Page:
Skip to main content

Ryan Crouser Demolishes Shot Put World Record with 23.37-Meter Throw

EUGENE – After $270 million was spent on the new renovations to Hayward Field at the University of Oregon, they may need to pay to extend the shot put landing sector for Ryan Crouser. On his fourth throw of the evening, the 2016 Olympic champion took ownership of the world record with a 23.37-meter throw.

Crouser has been on a historic tear since the start of the year. In March, he broke the indoor world record and has openly spoken about the world record being his goal since 2017.

“I felt like I was 10 pounds lighter as soon as that popped up on the leaderboard,” Crouser said. “I hadn’t realized how much that had been weighing on me.”

Randy Barnes’ 23.12 world record had stood since 1990, but it’s widely regarded as one of the last-standing tainted records. Barnes was banned for two years by the IAAF for using the anabolic steroid methyltestosterone and then came back to win the 1996 Olympic gold medal before being slapped with a lifetime ban two years later for androstenedione.

“The sport has changed so much since then,” Crouser says. “Drug testing has cleaned up the sport exponentially. The level of clean competition now is phenomenal. All I can say is that with the regimen of drug testing we go through, I’m happy to say the world record is under the current system. Nothing against the former world record holder but it was a different time in track and field.”

Crouser threw his arms up in the air knowing it was far enough and broke Barnes’s mark by eight inches.

Ryan Crouser prepares for his final throw during the men's shot put on the first day of the U.S. Olympic Trials

Ryan Crouser prepares for his final throw during the men's shot put on the first day of the U.S. Olympic Trials.

Reigning world champion Joe Kovacs threw 22.34m for second place to clinch his second Olympic berth. He took a silver medal behind Crouser at the 2016 Olympics in Rio.

Scroll to Continue

SI Recommends

25-year-old Payton Otterdahl, who won the 2019 NCAA indoor shot put title for North Dakota State, took third to clinch his first Olympic team.

Other notable news from Day 1:

  • Woody Kincaid closed the men’s 10,000m with a 53-second final lap to win the men’s 10,000m. The former Portland Pilot started off his professional career riddled with injuries but showed great promise in 2019 with a 12:58.10 for 5,000m. When healthy, his closing speed is dangerous and it showed. His Bowerman Track Club teammate Grant Fisher took second in 27:54.29. Joe Klecker, the son of 1992 Olympian Janis Klecker, held on for third place in 27:54.90. All three runners are headed to their first Olympics.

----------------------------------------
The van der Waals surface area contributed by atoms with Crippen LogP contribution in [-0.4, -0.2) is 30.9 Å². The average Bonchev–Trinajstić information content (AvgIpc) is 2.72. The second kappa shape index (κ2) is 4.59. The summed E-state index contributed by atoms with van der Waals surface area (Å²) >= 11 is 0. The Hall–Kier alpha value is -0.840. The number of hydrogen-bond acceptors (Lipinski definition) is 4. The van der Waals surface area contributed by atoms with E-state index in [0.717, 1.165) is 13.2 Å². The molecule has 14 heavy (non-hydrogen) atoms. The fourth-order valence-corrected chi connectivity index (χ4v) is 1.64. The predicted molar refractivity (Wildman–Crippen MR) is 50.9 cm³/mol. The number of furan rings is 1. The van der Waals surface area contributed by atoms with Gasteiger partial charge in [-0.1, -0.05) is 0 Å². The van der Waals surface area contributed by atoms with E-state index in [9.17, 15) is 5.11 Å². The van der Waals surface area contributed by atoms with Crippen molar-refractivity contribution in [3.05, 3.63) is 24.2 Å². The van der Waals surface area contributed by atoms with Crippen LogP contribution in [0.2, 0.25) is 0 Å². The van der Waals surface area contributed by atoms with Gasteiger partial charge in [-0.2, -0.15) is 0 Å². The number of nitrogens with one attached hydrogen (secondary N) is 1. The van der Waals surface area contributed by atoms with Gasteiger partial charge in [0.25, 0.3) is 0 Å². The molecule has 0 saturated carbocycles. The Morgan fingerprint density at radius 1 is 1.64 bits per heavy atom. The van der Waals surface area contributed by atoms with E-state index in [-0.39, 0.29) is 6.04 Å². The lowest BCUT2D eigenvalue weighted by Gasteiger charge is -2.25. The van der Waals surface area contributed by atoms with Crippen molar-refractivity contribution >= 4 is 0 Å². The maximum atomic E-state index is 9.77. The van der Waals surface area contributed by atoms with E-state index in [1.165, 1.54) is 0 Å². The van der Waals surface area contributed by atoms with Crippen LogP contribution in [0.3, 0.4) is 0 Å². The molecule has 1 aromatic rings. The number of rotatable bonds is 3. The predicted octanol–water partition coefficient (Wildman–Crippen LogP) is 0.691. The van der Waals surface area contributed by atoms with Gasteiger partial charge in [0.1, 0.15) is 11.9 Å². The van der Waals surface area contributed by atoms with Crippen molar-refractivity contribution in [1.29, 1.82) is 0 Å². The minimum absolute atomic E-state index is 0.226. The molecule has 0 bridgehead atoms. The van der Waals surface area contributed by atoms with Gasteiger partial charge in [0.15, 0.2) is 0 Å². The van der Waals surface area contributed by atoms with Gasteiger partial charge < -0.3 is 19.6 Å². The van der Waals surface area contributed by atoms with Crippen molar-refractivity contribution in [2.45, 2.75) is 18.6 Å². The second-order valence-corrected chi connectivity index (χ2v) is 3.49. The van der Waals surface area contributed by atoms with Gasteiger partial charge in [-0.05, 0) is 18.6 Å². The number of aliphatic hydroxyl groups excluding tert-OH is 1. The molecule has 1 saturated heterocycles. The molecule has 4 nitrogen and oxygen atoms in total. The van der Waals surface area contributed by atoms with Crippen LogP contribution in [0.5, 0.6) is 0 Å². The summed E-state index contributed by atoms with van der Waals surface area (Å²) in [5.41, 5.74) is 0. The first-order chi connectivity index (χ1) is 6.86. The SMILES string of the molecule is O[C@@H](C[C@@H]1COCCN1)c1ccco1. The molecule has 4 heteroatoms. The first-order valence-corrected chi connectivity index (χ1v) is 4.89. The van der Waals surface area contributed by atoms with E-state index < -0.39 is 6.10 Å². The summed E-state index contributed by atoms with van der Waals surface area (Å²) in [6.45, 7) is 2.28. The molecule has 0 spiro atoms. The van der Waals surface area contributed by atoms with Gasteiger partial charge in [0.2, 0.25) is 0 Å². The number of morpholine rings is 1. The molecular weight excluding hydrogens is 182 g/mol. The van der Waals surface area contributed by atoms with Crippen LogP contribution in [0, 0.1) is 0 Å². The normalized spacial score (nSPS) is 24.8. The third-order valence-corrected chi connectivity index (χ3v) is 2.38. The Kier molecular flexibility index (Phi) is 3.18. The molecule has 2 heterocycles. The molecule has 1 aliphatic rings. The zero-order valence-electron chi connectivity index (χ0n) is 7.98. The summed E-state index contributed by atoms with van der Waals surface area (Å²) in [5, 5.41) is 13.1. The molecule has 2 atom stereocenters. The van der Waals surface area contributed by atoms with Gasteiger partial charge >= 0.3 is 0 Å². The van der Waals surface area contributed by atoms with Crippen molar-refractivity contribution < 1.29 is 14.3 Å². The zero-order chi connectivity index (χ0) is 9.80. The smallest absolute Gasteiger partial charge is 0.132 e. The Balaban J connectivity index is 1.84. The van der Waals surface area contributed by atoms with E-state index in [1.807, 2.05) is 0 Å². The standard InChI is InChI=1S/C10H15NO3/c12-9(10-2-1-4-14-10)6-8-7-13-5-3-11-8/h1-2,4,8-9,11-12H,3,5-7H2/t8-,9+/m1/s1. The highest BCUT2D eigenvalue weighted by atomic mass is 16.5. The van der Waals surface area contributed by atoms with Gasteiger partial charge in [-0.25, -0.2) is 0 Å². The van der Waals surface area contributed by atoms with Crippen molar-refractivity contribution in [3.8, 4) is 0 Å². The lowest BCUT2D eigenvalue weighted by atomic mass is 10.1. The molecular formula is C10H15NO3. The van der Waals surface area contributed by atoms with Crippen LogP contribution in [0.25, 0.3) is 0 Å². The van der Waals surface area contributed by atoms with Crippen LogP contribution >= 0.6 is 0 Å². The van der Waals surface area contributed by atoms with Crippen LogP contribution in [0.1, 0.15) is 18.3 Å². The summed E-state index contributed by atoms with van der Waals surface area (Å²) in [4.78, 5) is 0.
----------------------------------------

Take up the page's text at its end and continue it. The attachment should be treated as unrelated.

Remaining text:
• Shelby Houlihan, who was handed a four-year suspension after testing positive for the banned substance Nandrolone, was removed from the women’s 1,500m start list before the start of the meet. Confusion ensued after USA Track and Field listed her on the starting list Wednesday evening and a spokesperson said she would be able to run because she had not exhausted all her appeals. Houlihan says that her attorneys sought an emergency injunction with the Swiss Federal Tribunal that was not granted and she had no plans of competing if the injunction wasn’t granted.
  • The United States Olympic and Paralympic Committee, World Athletics and the Athletics Integrity Unit all put an end to Houlihan’s hopes of competing by Thursday evening. Houlihan and her representatives say she tested positive as the result of eating a burrito 10 hours before her out-of-competition test in December. Eating certain pork has previously led to traces of Nandrolone in urine samples. The Court of Arbitration for Sport’s panel “unanimously determined that Shelby Houlihan had failed, on the balance of probability, to establish the source of the prohibited substance.”
  • In the women’s 5,000m, just four women would be eliminated in the first round. Abbey Cooper, who tore her ACL in the 2016 Olympic final and still finished the race, made a gutsy decision to break from the pack to try and run faster than 15:10 to secure the Olympic standard. It paid off as the Hayward Field fans got loud as she dropped a 68-second final lap to run 15:07.80. She now just needs to finish in the top three in Monday’s final to make her second Olympic team.
  • Sha’Carri Richardson is the United States’ best hope for a gold medal in the women’s 100 meters. She posted the fastest time of the first round of the women’s 100m with a 10.84 (0.9 m/s).
  • Allyson Felix, who is trying to make her fifth Olympic team and her first as a mother, safely advanced through the first round of the women’s 400m as she cruised to a 50.99 win in her respective heat. She will run again Saturday in the semifinals at 7:20 p.m. PDT.
  • There was no major surprise in the first round of the men’s 400 meter and 800 meters, as all the favorites safely advanced to the semifinals.

Full results from the first day of the meet can be found here.